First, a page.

Erickson's performance in a 2006 debate at the Monmouth campus was 'a disaster,' Dover said. 'I think it's Mannix's to lose.'
Erickson built name recognition in the district after spending about $1.5 million of his own money in his 2006 loss to Hooley. He has already put in more than $340,000 of his own money this time.
National GOP leaders may prefer Erickson, because the party is lagging behind Democrats in national fundraising, Gonzales said. 'The national Republicans may not have the money to take advantage of this opportunity,' he said, without Erickson's deep pockets.
Mannix, starting as a Democrat, earned a reputation in the Legislature for submitting and passing more bills than most of his peers. He rose to statewide prominence by passing tough-on-crime initiatives, including Measure 11, which spurred a wave of prison-building in Oregon and, Mannix contends, a reduction in crime.
He proved too conservative to win the Democratic nomination for Oregon attorney general and switched to the Republicans, becoming such a convert that he rose to state party chairman.
Mannix came close to defeating Ted Kulongoski in the 2002 governor's race, but fared poorly in the 2006 GOP primary. Republicans seemed to tire of him during what amounted to his fourth losing bid for statewide office.
Mannix said Republicans who opposed his bid to run state government view his 'creative energy' as more of an asset in writing and passing laws.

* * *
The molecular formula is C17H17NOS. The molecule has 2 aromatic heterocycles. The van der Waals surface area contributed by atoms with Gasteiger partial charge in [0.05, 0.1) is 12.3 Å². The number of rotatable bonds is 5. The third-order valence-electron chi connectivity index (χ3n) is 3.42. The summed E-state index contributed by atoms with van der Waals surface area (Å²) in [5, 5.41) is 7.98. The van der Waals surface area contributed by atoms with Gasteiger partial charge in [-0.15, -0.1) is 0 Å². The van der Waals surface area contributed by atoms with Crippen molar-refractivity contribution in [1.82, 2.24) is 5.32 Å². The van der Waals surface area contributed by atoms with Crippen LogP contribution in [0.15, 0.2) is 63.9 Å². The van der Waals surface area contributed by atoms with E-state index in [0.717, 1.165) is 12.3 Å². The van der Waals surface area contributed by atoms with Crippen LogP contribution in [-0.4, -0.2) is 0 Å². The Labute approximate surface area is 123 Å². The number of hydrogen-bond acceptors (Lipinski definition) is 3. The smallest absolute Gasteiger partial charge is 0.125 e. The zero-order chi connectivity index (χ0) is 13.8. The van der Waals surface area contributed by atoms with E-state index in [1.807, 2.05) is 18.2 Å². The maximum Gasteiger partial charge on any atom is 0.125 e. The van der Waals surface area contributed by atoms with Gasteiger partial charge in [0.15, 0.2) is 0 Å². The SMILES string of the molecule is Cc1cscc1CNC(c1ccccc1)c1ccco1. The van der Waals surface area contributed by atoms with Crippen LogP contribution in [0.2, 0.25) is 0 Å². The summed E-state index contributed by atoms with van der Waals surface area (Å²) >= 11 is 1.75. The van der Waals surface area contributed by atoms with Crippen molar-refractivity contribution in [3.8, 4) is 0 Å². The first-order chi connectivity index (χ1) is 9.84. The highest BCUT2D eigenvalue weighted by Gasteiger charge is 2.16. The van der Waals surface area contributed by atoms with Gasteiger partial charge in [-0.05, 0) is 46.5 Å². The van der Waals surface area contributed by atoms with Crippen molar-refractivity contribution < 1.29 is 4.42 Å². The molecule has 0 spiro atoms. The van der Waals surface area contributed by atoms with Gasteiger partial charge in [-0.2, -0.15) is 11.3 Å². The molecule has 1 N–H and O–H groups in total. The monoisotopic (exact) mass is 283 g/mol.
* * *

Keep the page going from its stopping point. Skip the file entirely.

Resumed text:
'If they worry about me in an executive position because I can be aggressive,' Mannix said, 'they like me in a legislative position because I'm going to have to get others to agree to get things done.'
Mannix proposes letting Clackamas and other counties manage federal forest lands derived from the former 'O and C' railroad, thus boosting their revenues by increasing timber harvests. That would help the counties replace lost federal payments to timber-dependent counties, which Mannix said is getting to be a tough sell in Congress.
Erickson is gunning for Mannix by pointing to his votes on tax bills, many while Mannix was still a Democrat. 'My opponent voted 83 times for tax increases as a legislator,' Erickson said.
And he castigated Mannix for amassing a large debt while running the Oregon Republican Party.
Erickson also is stressing a hard-line position on immigration. 'If you solve the border problem you're going to solve a lot of our problems,' he said. 'We're spending over $100 billion a year just on illegals.'
Erickson achieved success after founding AFMS, which helps businesses negotiate better contracts with shippers. His company twice made Inc. Magazine's list of 500 fastest-growing businesses in the nation, and may do it again after record sales last year, Erickson said.